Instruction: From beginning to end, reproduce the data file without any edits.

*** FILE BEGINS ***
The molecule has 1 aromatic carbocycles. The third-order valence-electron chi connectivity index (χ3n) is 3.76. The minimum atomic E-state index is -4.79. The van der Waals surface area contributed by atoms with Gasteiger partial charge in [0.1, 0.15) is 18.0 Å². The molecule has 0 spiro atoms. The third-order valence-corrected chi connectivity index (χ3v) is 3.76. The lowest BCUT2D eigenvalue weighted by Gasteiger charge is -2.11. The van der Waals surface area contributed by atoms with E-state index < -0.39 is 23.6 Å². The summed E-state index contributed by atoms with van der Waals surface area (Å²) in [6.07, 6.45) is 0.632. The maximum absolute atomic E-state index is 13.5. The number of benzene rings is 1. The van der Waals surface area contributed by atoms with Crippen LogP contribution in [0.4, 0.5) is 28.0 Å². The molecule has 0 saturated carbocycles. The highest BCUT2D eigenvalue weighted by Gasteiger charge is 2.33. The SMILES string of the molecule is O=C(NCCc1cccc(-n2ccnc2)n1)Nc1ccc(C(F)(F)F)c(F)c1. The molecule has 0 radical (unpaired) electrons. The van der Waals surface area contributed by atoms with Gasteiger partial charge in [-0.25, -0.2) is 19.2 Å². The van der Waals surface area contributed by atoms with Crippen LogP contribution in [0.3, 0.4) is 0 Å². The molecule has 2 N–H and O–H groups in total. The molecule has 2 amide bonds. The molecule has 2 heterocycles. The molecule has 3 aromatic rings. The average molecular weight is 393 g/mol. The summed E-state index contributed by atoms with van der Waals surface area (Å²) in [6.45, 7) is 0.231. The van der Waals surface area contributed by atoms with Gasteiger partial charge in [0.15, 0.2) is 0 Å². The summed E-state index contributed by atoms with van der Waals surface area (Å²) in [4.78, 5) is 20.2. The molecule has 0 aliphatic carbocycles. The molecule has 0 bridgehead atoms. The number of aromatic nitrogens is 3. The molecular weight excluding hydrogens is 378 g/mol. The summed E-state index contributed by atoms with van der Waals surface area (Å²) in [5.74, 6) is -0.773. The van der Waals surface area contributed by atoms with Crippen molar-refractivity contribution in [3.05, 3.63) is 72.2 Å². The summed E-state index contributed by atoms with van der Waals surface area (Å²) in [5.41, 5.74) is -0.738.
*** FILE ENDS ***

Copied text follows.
The molecule has 1 aromatic carbocycles. The third-order valence-electron chi connectivity index (χ3n) is 3.76. The minimum atomic E-state index is -4.79. The van der Waals surface area contributed by atoms with Gasteiger partial charge in [0.1, 0.15) is 18.0 Å². The molecule has 0 spiro atoms. The third-order valence-corrected chi connectivity index (χ3v) is 3.76. The lowest BCUT2D eigenvalue weighted by Gasteiger charge is -2.11. The van der Waals surface area contributed by atoms with E-state index < -0.39 is 23.6 Å². The summed E-state index contributed by atoms with van der Waals surface area (Å²) in [6.07, 6.45) is 0.632. The maximum absolute atomic E-state index is 13.5. The number of benzene rings is 1. The van der Waals surface area contributed by atoms with Crippen LogP contribution in [0.4, 0.5) is 28.0 Å². The molecule has 0 saturated carbocycles. The highest BCUT2D eigenvalue weighted by Gasteiger charge is 2.33. The SMILES string of the molecule is O=C(NCCc1cccc(-n2ccnc2)n1)Nc1ccc(C(F)(F)F)c(F)c1. The molecule has 0 radical (unpaired) electrons. The van der Waals surface area contributed by atoms with Gasteiger partial charge in [-0.25, -0.2) is 19.2 Å². The van der Waals surface area contributed by atoms with Crippen LogP contribution in [0.3, 0.4) is 0 Å². The molecule has 2 N–H and O–H groups in total. The molecule has 2 amide bonds. The molecule has 2 heterocycles. The molecule has 3 aromatic rings. The average molecular weight is 393 g/mol. The summed E-state index contributed by atoms with van der Waals surface area (Å²) in [6.45, 7) is 0.231. The van der Waals surface area contributed by atoms with Gasteiger partial charge in [0.15, 0.2) is 0 Å². The summed E-state index contributed by atoms with van der Waals surface area (Å²) in [4.78, 5) is 20.2. The molecule has 0 aliphatic carbocycles. The molecule has 0 bridgehead atoms. The number of aromatic nitrogens is 3. The molecular weight excluding hydrogens is 378 g/mol. The summed E-state index contributed by atoms with van der Waals surface area (Å²) in [5.74, 6) is -0.773. The van der Waals surface area contributed by atoms with Crippen molar-refractivity contribution in [3.05, 3.63) is 72.2 Å². The summed E-state index contributed by atoms with van der Waals surface area (Å²) in [5.41, 5.74) is -0.738.